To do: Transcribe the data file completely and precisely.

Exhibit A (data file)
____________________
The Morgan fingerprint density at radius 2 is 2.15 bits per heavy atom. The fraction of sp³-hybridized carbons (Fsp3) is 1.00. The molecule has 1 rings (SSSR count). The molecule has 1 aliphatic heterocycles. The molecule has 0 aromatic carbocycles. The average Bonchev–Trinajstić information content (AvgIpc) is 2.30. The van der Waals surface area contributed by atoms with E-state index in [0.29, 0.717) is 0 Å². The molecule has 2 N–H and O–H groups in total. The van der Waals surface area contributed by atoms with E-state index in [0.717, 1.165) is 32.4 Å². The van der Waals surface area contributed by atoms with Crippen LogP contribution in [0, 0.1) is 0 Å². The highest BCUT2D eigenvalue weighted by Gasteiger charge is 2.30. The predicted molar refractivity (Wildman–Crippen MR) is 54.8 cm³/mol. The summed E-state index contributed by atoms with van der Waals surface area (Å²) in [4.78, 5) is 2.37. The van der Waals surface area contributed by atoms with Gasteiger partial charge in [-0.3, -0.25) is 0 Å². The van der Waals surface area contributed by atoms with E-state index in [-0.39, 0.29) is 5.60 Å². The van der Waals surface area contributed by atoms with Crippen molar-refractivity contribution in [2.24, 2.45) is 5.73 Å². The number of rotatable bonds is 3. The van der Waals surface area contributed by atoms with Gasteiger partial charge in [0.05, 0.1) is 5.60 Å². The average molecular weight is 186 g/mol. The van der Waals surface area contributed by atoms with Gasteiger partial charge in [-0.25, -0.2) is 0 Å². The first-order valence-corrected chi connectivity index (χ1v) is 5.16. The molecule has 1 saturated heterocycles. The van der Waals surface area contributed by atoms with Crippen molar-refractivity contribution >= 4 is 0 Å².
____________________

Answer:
The Morgan fingerprint density at radius 2 is 2.15 bits per heavy atom. The fraction of sp³-hybridized carbons (Fsp3) is 1.00. The molecule has 1 rings (SSSR count). The molecule has 1 aliphatic heterocycles. The molecule has 0 aromatic carbocycles. The average Bonchev–Trinajstić information content (AvgIpc) is 2.30. The van der Waals surface area contributed by atoms with E-state index in [0.29, 0.717) is 0 Å². The molecule has 2 N–H and O–H groups in total. The van der Waals surface area contributed by atoms with E-state index in [0.717, 1.165) is 32.4 Å². The van der Waals surface area contributed by atoms with Crippen LogP contribution in [0, 0.1) is 0 Å². The highest BCUT2D eigenvalue weighted by Gasteiger charge is 2.30. The predicted molar refractivity (Wildman–Crippen MR) is 54.8 cm³/mol. The summed E-state index contributed by atoms with van der Waals surface area (Å²) in [4.78, 5) is 2.37. The van der Waals surface area contributed by atoms with Gasteiger partial charge in [-0.3, -0.25) is 0 Å². The van der Waals surface area contributed by atoms with E-state index in [-0.39, 0.29) is 5.60 Å². The van der Waals surface area contributed by atoms with Crippen molar-refractivity contribution in [2.24, 2.45) is 5.73 Å². The number of rotatable bonds is 3. The van der Waals surface area contributed by atoms with Gasteiger partial charge in [0.05, 0.1) is 5.60 Å². The average molecular weight is 186 g/mol. The van der Waals surface area contributed by atoms with Gasteiger partial charge in [-0.25, -0.2) is 0 Å². The first-order valence-corrected chi connectivity index (χ1v) is 5.16. The molecule has 1 saturated heterocycles. The van der Waals surface area contributed by atoms with Crippen molar-refractivity contribution >= 4 is 0 Å².